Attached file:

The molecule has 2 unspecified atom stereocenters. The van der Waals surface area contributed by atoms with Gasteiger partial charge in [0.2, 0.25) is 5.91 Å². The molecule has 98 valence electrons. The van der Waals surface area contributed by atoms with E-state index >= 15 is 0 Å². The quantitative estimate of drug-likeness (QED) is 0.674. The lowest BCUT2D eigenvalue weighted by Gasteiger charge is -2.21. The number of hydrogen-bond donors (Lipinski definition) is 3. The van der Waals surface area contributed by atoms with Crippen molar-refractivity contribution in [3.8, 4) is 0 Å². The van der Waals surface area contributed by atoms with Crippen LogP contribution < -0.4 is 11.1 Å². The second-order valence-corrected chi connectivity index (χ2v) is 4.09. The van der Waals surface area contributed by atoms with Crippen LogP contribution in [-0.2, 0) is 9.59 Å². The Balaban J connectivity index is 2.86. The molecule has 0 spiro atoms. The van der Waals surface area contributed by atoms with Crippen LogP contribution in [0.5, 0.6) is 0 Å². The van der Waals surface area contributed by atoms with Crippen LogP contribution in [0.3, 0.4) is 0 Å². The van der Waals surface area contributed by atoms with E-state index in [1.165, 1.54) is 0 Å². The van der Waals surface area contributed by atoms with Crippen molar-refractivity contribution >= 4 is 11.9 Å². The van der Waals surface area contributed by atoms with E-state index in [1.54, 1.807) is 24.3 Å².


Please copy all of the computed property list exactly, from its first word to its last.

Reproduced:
The molecule has 2 unspecified atom stereocenters. The van der Waals surface area contributed by atoms with Gasteiger partial charge in [0.2, 0.25) is 5.91 Å². The molecule has 98 valence electrons. The van der Waals surface area contributed by atoms with E-state index >= 15 is 0 Å². The quantitative estimate of drug-likeness (QED) is 0.674. The lowest BCUT2D eigenvalue weighted by Gasteiger charge is -2.21. The number of hydrogen-bond donors (Lipinski definition) is 3. The van der Waals surface area contributed by atoms with Crippen molar-refractivity contribution in [3.8, 4) is 0 Å². The van der Waals surface area contributed by atoms with Crippen LogP contribution < -0.4 is 11.1 Å². The second-order valence-corrected chi connectivity index (χ2v) is 4.09. The van der Waals surface area contributed by atoms with Crippen LogP contribution in [-0.2, 0) is 9.59 Å². The Balaban J connectivity index is 2.86. The molecule has 0 spiro atoms. The van der Waals surface area contributed by atoms with Crippen LogP contribution in [0.5, 0.6) is 0 Å². The van der Waals surface area contributed by atoms with Crippen LogP contribution in [0.3, 0.4) is 0 Å². The van der Waals surface area contributed by atoms with E-state index in [1.165, 1.54) is 0 Å². The van der Waals surface area contributed by atoms with Crippen molar-refractivity contribution >= 4 is 11.9 Å². The van der Waals surface area contributed by atoms with E-state index in [1.54, 1.807) is 24.3 Å².